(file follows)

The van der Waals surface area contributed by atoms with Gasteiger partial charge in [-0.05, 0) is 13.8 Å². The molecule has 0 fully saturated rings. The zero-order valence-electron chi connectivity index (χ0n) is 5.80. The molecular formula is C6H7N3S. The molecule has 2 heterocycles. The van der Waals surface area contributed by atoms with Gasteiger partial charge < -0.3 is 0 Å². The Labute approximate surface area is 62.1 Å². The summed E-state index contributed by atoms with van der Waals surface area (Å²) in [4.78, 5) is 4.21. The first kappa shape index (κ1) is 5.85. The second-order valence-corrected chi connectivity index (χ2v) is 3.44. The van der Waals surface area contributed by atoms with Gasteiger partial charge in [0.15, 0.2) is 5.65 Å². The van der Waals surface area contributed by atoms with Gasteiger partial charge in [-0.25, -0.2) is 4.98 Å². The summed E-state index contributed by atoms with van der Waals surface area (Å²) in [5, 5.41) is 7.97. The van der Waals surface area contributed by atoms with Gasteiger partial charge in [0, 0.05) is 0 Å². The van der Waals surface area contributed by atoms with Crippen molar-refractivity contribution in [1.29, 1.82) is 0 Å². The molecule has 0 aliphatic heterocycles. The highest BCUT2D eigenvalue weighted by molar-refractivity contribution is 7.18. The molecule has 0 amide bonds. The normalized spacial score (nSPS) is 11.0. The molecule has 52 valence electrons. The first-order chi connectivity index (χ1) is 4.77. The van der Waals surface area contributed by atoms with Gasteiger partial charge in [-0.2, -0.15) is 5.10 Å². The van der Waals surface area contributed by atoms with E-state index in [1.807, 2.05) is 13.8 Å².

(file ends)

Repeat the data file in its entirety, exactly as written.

The van der Waals surface area contributed by atoms with Gasteiger partial charge in [-0.05, 0) is 13.8 Å². The molecule has 0 fully saturated rings. The zero-order valence-electron chi connectivity index (χ0n) is 5.80. The molecular formula is C6H7N3S. The molecule has 2 heterocycles. The van der Waals surface area contributed by atoms with Gasteiger partial charge < -0.3 is 0 Å². The Labute approximate surface area is 62.1 Å². The summed E-state index contributed by atoms with van der Waals surface area (Å²) in [4.78, 5) is 4.21. The first kappa shape index (κ1) is 5.85. The second-order valence-corrected chi connectivity index (χ2v) is 3.44. The van der Waals surface area contributed by atoms with Gasteiger partial charge in [0.15, 0.2) is 5.65 Å². The van der Waals surface area contributed by atoms with Gasteiger partial charge in [-0.25, -0.2) is 4.98 Å². The summed E-state index contributed by atoms with van der Waals surface area (Å²) in [5, 5.41) is 7.97. The van der Waals surface area contributed by atoms with Gasteiger partial charge in [0, 0.05) is 0 Å². The van der Waals surface area contributed by atoms with Crippen molar-refractivity contribution in [1.29, 1.82) is 0 Å². The molecule has 0 aliphatic heterocycles. The highest BCUT2D eigenvalue weighted by molar-refractivity contribution is 7.18. The molecule has 0 amide bonds. The normalized spacial score (nSPS) is 11.0. The molecule has 52 valence electrons. The first-order chi connectivity index (χ1) is 4.77. The van der Waals surface area contributed by atoms with Gasteiger partial charge in [-0.2, -0.15) is 5.10 Å². The van der Waals surface area contributed by atoms with E-state index in [1.807, 2.05) is 13.8 Å².